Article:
Burning natural gas emits “far less” carbon dioxide (CO2) than coal but even so, more reliance on gas won’t significantly slow climate change, according to a new study.
With a 50% reduction in the use of coal and a matching increase in the use of natural gas, “worldwide warming would actually increase slightly (less than 0.1 degree Celsius) for the next 40 years as a result of the switch,” according to estimates by the National Center for Atmospheric Research (NCAR). At that point the effects of climate change would be reduced “but only marginally, taking into account current projections that the earth will warm by as much as 3 degrees C (5.4 degrees Fahrenheit) by 2100,” said author Tom Wigley.
“Relying more on natural gas would reduce emissions of carbon dioxide, but it would do little to help solve the climate problem,” said Wigley. “It would be many decades before it would slow down global warming at all, and even then it would just be making a difference around the edges.”
Wigley noted that gas is composed mostly of methane, which he said is a more potent greenhouse gas (GHG) than CO2. Over the life of a gas well methane may escape into the atmosphere through venting or leaking, and it also may leak from gas storage tanks and pipes.
His computer simulations found that because of the methane emissions, a worldwide, partial shift to gas would accelerate climate change slightly “through at least 2050, even if no methane leaked from natural gas operations, and through as late as 2140 if there were ‘substantial’ leaks” of around 10%. After that, more reliance on gas would begin to slow down the increase in global average temperature, but only by a few tenths of a degree.
A controversial study by Cornell University earlier this year reported that methane leaks were a particular concern for natural gas produced from shale formations through hydraulic fracturing (see Daily GPI, April 13). However, the gas industry and some researchers have disputed those findings. IHS Cambridge Energy Research Associates in August said the GHG emissions from shale gas production likely are “significantly overstated” (see Shale Daily, Aug. 25).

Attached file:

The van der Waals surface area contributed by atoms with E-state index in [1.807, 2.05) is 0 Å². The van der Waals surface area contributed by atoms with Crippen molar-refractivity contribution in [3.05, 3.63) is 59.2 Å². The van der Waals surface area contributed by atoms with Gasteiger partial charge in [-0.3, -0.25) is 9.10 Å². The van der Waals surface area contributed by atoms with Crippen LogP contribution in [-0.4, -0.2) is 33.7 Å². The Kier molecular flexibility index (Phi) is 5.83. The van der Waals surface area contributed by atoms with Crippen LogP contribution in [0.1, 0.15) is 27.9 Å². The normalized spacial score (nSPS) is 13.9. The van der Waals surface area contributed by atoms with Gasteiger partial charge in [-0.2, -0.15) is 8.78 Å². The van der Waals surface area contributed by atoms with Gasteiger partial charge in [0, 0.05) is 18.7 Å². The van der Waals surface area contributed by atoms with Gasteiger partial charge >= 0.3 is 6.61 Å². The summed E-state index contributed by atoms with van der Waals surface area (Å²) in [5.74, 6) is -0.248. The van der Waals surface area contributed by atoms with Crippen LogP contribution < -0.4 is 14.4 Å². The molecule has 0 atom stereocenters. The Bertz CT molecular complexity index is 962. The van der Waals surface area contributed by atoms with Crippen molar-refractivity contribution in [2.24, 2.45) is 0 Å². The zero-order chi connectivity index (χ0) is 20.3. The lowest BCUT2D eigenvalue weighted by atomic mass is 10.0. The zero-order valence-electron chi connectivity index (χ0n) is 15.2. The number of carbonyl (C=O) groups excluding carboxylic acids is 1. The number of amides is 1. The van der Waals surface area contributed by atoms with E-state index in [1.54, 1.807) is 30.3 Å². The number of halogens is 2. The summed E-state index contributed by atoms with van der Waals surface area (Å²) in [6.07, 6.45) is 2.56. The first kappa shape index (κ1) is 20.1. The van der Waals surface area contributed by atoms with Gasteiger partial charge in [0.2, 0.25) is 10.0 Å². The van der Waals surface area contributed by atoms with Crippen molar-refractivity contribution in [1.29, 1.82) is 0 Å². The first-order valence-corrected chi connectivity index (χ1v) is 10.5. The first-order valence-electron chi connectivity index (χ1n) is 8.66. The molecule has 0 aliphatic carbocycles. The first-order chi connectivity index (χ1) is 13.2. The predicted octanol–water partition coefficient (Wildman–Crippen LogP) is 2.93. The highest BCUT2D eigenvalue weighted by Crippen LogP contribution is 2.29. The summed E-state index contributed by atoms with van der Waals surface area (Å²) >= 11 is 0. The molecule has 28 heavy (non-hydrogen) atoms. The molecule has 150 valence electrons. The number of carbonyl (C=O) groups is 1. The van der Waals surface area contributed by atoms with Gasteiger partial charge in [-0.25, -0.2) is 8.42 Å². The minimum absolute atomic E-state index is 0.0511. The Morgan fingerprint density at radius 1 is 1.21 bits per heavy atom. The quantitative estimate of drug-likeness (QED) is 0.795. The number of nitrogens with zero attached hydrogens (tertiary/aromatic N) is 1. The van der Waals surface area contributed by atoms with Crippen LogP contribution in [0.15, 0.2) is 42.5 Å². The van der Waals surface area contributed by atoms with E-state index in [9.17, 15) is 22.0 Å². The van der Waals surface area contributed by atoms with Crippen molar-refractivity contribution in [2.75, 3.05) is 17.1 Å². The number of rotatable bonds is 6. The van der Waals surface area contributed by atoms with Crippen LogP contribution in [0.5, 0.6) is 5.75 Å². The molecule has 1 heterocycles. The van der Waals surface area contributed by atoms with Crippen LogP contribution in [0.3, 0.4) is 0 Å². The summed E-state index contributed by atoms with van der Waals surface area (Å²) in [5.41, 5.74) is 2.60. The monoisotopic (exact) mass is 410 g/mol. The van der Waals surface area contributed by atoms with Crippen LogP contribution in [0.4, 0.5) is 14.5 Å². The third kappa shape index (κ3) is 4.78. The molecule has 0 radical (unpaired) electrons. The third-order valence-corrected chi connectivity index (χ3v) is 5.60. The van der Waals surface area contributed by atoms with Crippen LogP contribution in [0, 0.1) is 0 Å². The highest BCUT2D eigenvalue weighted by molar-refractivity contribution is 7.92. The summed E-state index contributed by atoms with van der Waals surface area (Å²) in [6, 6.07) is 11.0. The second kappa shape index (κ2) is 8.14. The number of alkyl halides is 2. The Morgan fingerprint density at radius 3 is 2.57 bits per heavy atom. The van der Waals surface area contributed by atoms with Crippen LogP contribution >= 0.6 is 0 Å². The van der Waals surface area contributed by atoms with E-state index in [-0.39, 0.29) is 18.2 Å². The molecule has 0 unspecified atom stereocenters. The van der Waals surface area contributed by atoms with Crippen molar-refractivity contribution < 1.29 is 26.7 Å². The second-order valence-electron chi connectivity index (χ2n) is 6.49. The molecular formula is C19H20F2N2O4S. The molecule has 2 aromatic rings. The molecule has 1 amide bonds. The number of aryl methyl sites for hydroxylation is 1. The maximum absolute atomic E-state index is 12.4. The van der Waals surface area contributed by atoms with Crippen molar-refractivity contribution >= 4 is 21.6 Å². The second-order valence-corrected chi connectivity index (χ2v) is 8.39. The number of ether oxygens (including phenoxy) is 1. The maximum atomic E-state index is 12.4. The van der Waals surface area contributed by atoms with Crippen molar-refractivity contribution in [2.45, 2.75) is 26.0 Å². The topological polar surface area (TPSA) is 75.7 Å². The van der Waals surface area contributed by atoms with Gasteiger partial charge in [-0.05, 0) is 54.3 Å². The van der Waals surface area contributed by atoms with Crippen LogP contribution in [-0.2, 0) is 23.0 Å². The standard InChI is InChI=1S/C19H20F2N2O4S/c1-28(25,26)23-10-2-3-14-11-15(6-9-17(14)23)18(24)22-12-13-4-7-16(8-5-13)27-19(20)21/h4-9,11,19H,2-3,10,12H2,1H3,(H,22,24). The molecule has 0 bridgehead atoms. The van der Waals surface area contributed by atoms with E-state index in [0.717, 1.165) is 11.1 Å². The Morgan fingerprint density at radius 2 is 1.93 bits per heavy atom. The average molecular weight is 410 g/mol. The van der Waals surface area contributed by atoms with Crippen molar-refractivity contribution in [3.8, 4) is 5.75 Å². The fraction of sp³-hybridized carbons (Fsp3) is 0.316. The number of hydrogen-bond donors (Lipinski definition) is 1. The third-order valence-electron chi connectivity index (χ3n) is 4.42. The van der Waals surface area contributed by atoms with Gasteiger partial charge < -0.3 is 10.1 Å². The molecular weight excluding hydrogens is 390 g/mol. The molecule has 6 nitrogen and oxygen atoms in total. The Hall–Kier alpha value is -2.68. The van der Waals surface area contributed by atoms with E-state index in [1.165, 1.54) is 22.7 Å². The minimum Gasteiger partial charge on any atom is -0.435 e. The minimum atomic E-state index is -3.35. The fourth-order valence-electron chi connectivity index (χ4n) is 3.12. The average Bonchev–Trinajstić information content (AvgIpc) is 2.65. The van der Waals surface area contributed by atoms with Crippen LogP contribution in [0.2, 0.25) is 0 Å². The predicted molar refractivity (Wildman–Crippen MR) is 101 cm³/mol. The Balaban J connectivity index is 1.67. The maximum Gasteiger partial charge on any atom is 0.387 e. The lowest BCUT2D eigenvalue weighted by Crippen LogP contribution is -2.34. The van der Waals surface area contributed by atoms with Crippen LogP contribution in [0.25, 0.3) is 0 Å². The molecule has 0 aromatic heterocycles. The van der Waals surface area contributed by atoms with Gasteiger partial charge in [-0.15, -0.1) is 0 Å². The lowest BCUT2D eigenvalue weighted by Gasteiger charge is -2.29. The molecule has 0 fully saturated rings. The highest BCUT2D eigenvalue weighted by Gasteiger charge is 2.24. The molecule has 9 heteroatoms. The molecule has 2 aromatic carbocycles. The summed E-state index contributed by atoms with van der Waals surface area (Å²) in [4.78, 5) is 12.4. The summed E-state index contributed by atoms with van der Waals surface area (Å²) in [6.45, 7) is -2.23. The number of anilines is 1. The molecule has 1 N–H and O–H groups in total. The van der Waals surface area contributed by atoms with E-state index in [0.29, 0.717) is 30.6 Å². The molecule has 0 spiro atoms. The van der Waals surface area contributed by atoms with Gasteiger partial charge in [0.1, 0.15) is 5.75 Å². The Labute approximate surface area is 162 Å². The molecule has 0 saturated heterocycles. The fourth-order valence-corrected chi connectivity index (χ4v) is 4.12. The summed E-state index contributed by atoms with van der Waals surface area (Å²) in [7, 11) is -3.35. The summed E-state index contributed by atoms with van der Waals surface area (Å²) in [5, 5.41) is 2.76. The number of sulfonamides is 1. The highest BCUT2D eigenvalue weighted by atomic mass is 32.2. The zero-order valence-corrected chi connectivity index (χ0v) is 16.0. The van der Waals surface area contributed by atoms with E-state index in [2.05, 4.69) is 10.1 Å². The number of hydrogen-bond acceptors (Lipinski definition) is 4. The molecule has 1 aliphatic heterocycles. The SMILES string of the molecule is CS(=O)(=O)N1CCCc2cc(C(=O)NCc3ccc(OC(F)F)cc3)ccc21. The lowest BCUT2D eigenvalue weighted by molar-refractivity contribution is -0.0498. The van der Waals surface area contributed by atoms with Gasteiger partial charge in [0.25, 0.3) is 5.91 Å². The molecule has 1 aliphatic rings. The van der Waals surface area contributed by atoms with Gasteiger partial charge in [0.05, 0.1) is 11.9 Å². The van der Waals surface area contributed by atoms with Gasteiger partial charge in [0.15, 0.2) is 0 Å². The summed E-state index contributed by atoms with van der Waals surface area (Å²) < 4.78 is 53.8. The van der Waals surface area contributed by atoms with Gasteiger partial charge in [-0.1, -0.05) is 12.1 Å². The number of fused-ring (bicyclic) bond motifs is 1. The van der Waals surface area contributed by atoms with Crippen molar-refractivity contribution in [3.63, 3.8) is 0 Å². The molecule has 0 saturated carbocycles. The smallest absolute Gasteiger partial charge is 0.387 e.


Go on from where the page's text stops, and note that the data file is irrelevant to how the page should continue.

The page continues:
But Wigley discovered another potential benefit from burning coal that gas doesn’t provide. Coal use causes warming through its emission of CO2, but “it also releases comparatively large amounts of sulfates and other particles that, although detrimental to the environment, cool the planet by blocking incoming sunlight.” The U.S. Environmental Protection Agency has reported that burning coal and oil emits sulfate aerosols that reflect solar radiation into space, which results in a cooling effect.
“This particle effect is a double-edged sword because reducing them is a good thing in terms of lessening air pollution and acid rain,” Wigley said. “But the paradox is when we clean up these particles, it slows down efforts to reduce global warming.”
The study is to appear in the October issue of the journal Climatic Change Letters.
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